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Soviet "by the book" tactics

in the Winter War

(in short)






The Army of Soviet Union (the Red Army) was based on the old imperial army of Russia.

The old cadre of professional officers was more or less destroyed by the purges of Stalin. A large part of the new officers were chosen by political abilities, more than military abilities.

The Red Army gained experience in their civil war, wars against Poland and Japan. But the experience gained by those wars were not generally usable in large all-out war. Nevertheless those wars influenced the evolvement of tactics in the Red Army.

The Field regulations of the Red Army from 1929 where active offense was extremely emphasized, but at the same time, the attacking formations were tied down by strict rules. For instance the order of the battle (OB), positioning and the width and depth of the attack sectors were all regulated. The tactic was attack by masses, where the numbers ruled over spirit.

In 1936 a new temporary Field regulations, gave more freedom to commanders as the previous one, but was still quite restricting. Although the new temporary field regulation was some three years in use, the old '29 field regulations had left it’s stiffening mark on the tactics used in 1939.


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Order of battle


The forces were divided into a attack group and a support group, which were deployed in depth of two or three waves to ensure maneuverability. If needed a reserve should be formed to counter any unsuspected events.

In an attack the Attack group should be strong enough to destroy the enemy throughout the attack sector. The majority of supporting (tanks and artillery) elements are committed to the attack group.
    The support group was to tie down the enemy along the front by small scale attacks. The support group was to be relatively weak and attack with local objectives only. Only when the attack of the Attack group shakes the the enemy defenses, should the support group join in the decisive attack maneuver.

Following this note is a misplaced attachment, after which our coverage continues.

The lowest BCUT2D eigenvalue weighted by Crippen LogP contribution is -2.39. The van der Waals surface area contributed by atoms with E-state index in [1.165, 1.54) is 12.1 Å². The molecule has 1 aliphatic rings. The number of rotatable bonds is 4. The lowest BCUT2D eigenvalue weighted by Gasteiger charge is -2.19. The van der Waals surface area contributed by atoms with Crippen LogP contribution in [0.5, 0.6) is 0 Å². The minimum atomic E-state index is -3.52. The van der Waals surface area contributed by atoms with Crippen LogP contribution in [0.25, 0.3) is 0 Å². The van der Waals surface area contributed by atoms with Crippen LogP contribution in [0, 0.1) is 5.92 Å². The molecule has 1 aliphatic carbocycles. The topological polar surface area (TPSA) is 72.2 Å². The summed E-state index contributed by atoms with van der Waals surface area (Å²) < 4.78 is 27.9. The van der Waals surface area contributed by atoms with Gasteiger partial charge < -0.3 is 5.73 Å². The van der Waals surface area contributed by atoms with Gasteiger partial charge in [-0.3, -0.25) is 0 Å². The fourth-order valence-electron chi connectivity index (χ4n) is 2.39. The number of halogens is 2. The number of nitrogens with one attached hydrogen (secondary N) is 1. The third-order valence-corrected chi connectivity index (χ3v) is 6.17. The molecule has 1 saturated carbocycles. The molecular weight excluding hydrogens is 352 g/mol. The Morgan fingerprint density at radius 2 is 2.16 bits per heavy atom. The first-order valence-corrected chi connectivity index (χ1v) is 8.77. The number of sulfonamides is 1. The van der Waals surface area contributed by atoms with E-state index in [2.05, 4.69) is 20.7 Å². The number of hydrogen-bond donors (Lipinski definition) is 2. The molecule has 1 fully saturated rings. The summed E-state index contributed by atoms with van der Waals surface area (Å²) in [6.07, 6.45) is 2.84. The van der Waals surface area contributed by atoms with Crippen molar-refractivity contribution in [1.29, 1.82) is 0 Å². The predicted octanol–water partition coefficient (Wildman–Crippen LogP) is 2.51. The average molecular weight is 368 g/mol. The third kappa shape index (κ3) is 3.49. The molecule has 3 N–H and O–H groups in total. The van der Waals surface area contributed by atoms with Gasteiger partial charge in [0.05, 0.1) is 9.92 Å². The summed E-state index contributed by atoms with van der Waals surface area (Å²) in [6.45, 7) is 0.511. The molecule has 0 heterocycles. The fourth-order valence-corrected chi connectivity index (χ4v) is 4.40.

The regiments of the attack group deployed side by side, the regiments deployed their battalions in 2 or 3 echelons. The battalions in the 2nd a 3rd echelon received their orders at the same time as the 1st echelon. Their mission was to develop the success further and support the 1st echelon without additional orders. The battalions in the 1st echelon were given attack sectors, while the battalions in the 2nd and 3rd echelon received only attack directions.


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In an attack, the main objectives were:
    - The enemy was to be caught in an enveloping attack on one or both flanks,
    - By a mixed force of tanks and infantry, cut off the routes of retreat from the main force of the enemy (deployed near the front-line)
    - and with the help of air support, armor and cavalry units, prevent the rear elements of the enemy to escape.

The enemy was to be tied down along the whole front, encircled and eventually destroyed, instead of pushing the enemy back.

The recon units should try to find out if the enemy has open flanks, if none can be found, a preferred target for the attack is the boundary between enemy units.


- The divisional tank units were used in infantry support, except the long-range tank group, which was to create havoc in the enemy rear area, by overrunning artillery positions etc. , when a breakthrough was achieved.

- The artillery was to be divided into attack support groups, which supported the regiments of the attack group, and sub-support groups to support battalions and companies. They were committed to different units as was thought to be necessary.
    Corps- and Army-artillery units (normally large caliber artillery) were used to form long range-support groups, whose mission was counter battery fire, prevent the enemy to move his reserves, bombard road-junctions, HQ’s, and to neutralize enemy AA-positions. Super heavy ( > 152 mm) artillery was used against strong fortifications. Infantry commanders ordered the use of artillery in detail.
    The artillery was to destroy the tactical (front-line division) defenses in depth.

- The air support was to be used by massing them to attack tactical targets, which couldn't be suppressed or destroyed by artillery or other means, and attack enemy reserves.


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Breakthrough attack


When the enemy was not in prepared positions, the 1st echelon battalion, in the Attack group, should be supported by an artillery battalion and a tank company, or by two artillery battalions. The attack sector could have a max. width of 600 meters, but if there was more tank and artillery support available, the width could be as much as 1 000 meters

The total width of the Attack group, of a normal division (not strengthened by extra artillery & tanks) , could be 2 000 - 2 500 meters, and if a division was strengthened by a artillery regiment and a tank battalion, 3 000 - 3 500 meters The total attack-sector width of a division (Attack group + support group) could be twice as wide as the width of the Attack group.

- The main mission of the artillery was to support the advances of; 1) the long range tank group, 2) infantry support tanks, 3) the infantry. The main force of the organic artillery, and all extra artillery units were to be used in the support of the Attack group.